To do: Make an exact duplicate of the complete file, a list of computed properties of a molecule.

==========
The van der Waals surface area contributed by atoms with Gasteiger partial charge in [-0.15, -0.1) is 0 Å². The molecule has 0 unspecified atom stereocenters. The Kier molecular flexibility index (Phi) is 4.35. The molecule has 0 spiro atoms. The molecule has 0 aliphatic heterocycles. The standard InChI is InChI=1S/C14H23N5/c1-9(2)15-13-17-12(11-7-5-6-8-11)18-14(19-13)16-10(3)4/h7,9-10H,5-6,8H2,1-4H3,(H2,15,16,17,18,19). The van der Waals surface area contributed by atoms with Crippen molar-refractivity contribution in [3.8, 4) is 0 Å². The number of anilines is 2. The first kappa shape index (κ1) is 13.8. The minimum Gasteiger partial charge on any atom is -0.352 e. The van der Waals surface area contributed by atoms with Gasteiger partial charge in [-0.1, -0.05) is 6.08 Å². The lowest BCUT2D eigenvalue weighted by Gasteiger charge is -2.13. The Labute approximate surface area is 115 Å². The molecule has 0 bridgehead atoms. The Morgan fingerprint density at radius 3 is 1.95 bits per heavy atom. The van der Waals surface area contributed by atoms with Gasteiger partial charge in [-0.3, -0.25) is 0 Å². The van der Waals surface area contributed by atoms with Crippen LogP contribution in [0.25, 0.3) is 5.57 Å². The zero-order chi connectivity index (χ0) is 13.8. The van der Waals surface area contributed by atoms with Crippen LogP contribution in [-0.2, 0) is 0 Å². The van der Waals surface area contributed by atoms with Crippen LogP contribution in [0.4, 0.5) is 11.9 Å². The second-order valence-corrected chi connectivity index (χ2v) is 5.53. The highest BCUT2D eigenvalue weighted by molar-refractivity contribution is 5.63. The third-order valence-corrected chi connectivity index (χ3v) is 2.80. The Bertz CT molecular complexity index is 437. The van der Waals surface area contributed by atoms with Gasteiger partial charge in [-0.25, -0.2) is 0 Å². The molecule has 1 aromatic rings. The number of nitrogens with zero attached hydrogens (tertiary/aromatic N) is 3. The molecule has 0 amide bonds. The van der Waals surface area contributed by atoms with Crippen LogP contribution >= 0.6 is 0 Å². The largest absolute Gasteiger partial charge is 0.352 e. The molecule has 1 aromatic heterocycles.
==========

The van der Waals surface area contributed by atoms with Gasteiger partial charge in [-0.15, -0.1) is 0 Å². The molecule has 0 unspecified atom stereocenters. The Kier molecular flexibility index (Phi) is 4.35. The molecule has 0 spiro atoms. The molecule has 0 aliphatic heterocycles. The standard InChI is InChI=1S/C14H23N5/c1-9(2)15-13-17-12(11-7-5-6-8-11)18-14(19-13)16-10(3)4/h7,9-10H,5-6,8H2,1-4H3,(H2,15,16,17,18,19). The van der Waals surface area contributed by atoms with Crippen molar-refractivity contribution in [3.8, 4) is 0 Å². The number of anilines is 2. The first kappa shape index (κ1) is 13.8. The minimum Gasteiger partial charge on any atom is -0.352 e. The van der Waals surface area contributed by atoms with Gasteiger partial charge in [-0.1, -0.05) is 6.08 Å². The lowest BCUT2D eigenvalue weighted by Gasteiger charge is -2.13. The Labute approximate surface area is 115 Å². The molecule has 0 bridgehead atoms. The Morgan fingerprint density at radius 3 is 1.95 bits per heavy atom. The van der Waals surface area contributed by atoms with Gasteiger partial charge in [-0.3, -0.25) is 0 Å². The van der Waals surface area contributed by atoms with Crippen LogP contribution in [0.25, 0.3) is 5.57 Å². The zero-order chi connectivity index (χ0) is 13.8. The van der Waals surface area contributed by atoms with Crippen LogP contribution in [-0.2, 0) is 0 Å². The van der Waals surface area contributed by atoms with Crippen LogP contribution in [0.4, 0.5) is 11.9 Å². The second-order valence-corrected chi connectivity index (χ2v) is 5.53. The highest BCUT2D eigenvalue weighted by molar-refractivity contribution is 5.63. The third-order valence-corrected chi connectivity index (χ3v) is 2.80. The Bertz CT molecular complexity index is 437. The van der Waals surface area contributed by atoms with Gasteiger partial charge in [-0.25, -0.2) is 0 Å². The molecule has 1 aromatic rings. The number of nitrogens with zero attached hydrogens (tertiary/aromatic N) is 3. The molecule has 0 amide bonds. The van der Waals surface area contributed by atoms with Crippen LogP contribution >= 0.6 is 0 Å². The largest absolute Gasteiger partial charge is 0.352 e. The molecule has 1 aromatic heterocycles.